Saturday, June 25, 2011

Detour: Hopping Down Highway 89

If you travel the back road from Wickenberg to Prescott, up the Yarnell Hill, keep an eye out for this stone-faced amphibian -- a hop, skip and a jump past the small town of Congress. "Rocky" as he's affectionately called by the locals, has been perched atop a hill on the west side of Highway 89 since the 1920s, when a nearby homesteader grabbed her two sons and they applied a few buckets of bright green paint to the frog-shaped rock formation. Although the family has long since left the area, nearby townspeople maintain their lovable green mascot, much to the delight of travelers who continue to stop and pose for a photo with the enormous greenback -- including my Uncle Bill and I.

Saturday, May 14, 2011

Art or Fashion? You Decide.

I'll be honest. I don't have the greatest appreciation for art. Spending hours in a museum looking at wild contemporary creations or classic paintings by famous artists, like Vermeer or Monet, isn't my cup of tea. However, on my first trip to the Phoenix Art Museum, I discovered that art isn't limited to the traditional mediums of canvas or clay. Fashion, and the collection of Ann Bonfoey Taylor, has its place in the world of art.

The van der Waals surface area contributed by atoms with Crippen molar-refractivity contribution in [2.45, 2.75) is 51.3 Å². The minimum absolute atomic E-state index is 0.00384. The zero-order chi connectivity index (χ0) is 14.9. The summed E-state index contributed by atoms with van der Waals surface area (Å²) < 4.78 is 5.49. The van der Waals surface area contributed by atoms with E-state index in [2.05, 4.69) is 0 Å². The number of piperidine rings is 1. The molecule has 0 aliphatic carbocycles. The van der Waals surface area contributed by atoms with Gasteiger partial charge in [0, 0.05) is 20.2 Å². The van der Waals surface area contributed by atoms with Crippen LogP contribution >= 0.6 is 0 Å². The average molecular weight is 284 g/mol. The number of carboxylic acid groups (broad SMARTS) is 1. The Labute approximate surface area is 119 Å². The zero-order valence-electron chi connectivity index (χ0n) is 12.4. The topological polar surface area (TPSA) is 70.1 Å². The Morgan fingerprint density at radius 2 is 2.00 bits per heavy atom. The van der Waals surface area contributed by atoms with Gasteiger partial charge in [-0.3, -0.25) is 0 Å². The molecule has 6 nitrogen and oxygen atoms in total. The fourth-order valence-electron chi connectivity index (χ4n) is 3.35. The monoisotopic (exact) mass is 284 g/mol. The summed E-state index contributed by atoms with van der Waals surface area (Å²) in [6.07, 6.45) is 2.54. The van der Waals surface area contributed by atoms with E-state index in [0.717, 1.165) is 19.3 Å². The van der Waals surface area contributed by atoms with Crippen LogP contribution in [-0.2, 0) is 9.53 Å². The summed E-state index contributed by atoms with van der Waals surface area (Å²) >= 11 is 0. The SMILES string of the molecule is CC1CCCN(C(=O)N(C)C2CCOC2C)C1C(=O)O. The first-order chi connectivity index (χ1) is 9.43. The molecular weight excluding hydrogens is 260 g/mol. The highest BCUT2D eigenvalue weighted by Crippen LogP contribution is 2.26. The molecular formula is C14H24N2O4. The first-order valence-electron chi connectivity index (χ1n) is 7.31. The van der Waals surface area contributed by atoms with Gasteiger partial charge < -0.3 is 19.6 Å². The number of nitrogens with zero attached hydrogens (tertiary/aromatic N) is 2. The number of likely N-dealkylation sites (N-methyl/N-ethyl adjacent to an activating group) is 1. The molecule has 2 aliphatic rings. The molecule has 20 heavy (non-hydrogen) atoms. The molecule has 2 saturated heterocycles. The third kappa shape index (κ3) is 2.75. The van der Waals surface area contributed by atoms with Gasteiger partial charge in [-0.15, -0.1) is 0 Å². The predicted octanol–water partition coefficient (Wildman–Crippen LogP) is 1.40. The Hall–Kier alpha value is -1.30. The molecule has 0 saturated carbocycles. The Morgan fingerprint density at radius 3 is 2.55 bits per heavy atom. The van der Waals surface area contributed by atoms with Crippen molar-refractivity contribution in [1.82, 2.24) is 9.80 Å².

Billed as Fashion Independent: The Original Style of Ann Bonfoy Taylor, the museum's featured exhibit was a stunning example of form meets function, with style and flair. Ann B. Taylor, who has no connection with the store that resembles her name, was not a famous fashion designer. Although she did for a short time design ski apparel, Ann was a unique American woman who had a passion for fashion, assembling her collection carefully. Whether dressed in day wear, evening wear or sportswear, Ann's wardrobe was both classic and sophisticated, but with a distinct style all her own. Ann's son donated his mother's extraordinary wardrobe to the Phoenix Art Museum, which will serve as the foundation of its fashion design collection.

Although I spent most of my time in Ann's "closet," I did venture into some of the museum's other galleries, including the Thorne Miniature Rooms, Latin American collection and the Modern & Contemporary exhibit. My favorite was the Western American collection, which had a section of works exhibiting the unique landscape, people and history of Arizona, including a painting by my favorite local artist Ed Mell. The museum also included a statue by realist artist Fredric Remington, but nothing from C.M. Russell, whose museum in Great Falls, Mont., I've had the pleasure of touring twice. Note to the Phoenix Art Museum: You should include the works of Charlie Russell.

While I may not be an art enthusiast, the Phoenix Art Museum was a great way to cool off in "style" on a hot Saturday afternoon in Phoenix.